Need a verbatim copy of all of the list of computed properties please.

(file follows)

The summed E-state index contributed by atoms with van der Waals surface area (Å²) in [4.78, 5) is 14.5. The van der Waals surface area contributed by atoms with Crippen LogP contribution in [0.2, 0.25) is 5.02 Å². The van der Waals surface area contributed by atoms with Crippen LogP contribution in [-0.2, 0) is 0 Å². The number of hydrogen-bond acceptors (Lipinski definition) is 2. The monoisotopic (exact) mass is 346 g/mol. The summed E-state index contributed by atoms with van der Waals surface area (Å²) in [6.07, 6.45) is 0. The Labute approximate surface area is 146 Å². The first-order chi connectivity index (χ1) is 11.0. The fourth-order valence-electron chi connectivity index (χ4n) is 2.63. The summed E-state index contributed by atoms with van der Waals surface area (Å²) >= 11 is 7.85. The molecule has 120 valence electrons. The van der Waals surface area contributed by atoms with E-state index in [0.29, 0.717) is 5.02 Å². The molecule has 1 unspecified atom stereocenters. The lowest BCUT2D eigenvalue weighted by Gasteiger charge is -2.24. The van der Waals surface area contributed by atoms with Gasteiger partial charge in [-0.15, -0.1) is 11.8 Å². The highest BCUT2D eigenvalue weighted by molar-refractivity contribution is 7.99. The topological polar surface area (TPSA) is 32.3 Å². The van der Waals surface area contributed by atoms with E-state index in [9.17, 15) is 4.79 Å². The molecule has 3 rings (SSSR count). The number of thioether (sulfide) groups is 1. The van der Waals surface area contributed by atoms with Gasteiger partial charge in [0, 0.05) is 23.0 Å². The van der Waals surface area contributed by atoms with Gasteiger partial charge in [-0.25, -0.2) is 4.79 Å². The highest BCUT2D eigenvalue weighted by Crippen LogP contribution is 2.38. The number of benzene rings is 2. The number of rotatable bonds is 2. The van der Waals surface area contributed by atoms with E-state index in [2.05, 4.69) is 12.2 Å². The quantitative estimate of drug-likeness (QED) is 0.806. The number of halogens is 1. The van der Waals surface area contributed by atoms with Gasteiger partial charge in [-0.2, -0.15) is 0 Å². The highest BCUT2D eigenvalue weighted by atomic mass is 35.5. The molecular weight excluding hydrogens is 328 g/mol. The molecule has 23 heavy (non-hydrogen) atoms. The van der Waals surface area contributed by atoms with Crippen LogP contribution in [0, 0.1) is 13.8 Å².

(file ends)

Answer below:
The summed E-state index contributed by atoms with van der Waals surface area (Å²) in [4.78, 5) is 14.5. The van der Waals surface area contributed by atoms with Crippen LogP contribution in [0.2, 0.25) is 5.02 Å². The van der Waals surface area contributed by atoms with Crippen LogP contribution in [-0.2, 0) is 0 Å². The number of hydrogen-bond acceptors (Lipinski definition) is 2. The monoisotopic (exact) mass is 346 g/mol. The summed E-state index contributed by atoms with van der Waals surface area (Å²) in [6.07, 6.45) is 0. The Labute approximate surface area is 146 Å². The first-order chi connectivity index (χ1) is 11.0. The fourth-order valence-electron chi connectivity index (χ4n) is 2.63. The summed E-state index contributed by atoms with van der Waals surface area (Å²) >= 11 is 7.85. The molecule has 120 valence electrons. The van der Waals surface area contributed by atoms with E-state index in [0.29, 0.717) is 5.02 Å². The molecule has 1 unspecified atom stereocenters. The lowest BCUT2D eigenvalue weighted by Gasteiger charge is -2.24. The van der Waals surface area contributed by atoms with Gasteiger partial charge in [-0.15, -0.1) is 11.8 Å². The highest BCUT2D eigenvalue weighted by molar-refractivity contribution is 7.99. The topological polar surface area (TPSA) is 32.3 Å². The van der Waals surface area contributed by atoms with E-state index in [9.17, 15) is 4.79 Å². The molecule has 3 rings (SSSR count). The number of thioether (sulfide) groups is 1. The van der Waals surface area contributed by atoms with Gasteiger partial charge in [0, 0.05) is 23.0 Å². The van der Waals surface area contributed by atoms with Gasteiger partial charge in [-0.25, -0.2) is 4.79 Å². The highest BCUT2D eigenvalue weighted by Crippen LogP contribution is 2.38. The number of benzene rings is 2. The number of rotatable bonds is 2. The van der Waals surface area contributed by atoms with E-state index in [2.05, 4.69) is 12.2 Å². The quantitative estimate of drug-likeness (QED) is 0.806. The number of halogens is 1. The van der Waals surface area contributed by atoms with Gasteiger partial charge in [-0.2, -0.15) is 0 Å². The highest BCUT2D eigenvalue weighted by atomic mass is 35.5. The molecular weight excluding hydrogens is 328 g/mol. The molecule has 23 heavy (non-hydrogen) atoms. The van der Waals surface area contributed by atoms with Crippen LogP contribution in [0, 0.1) is 13.8 Å².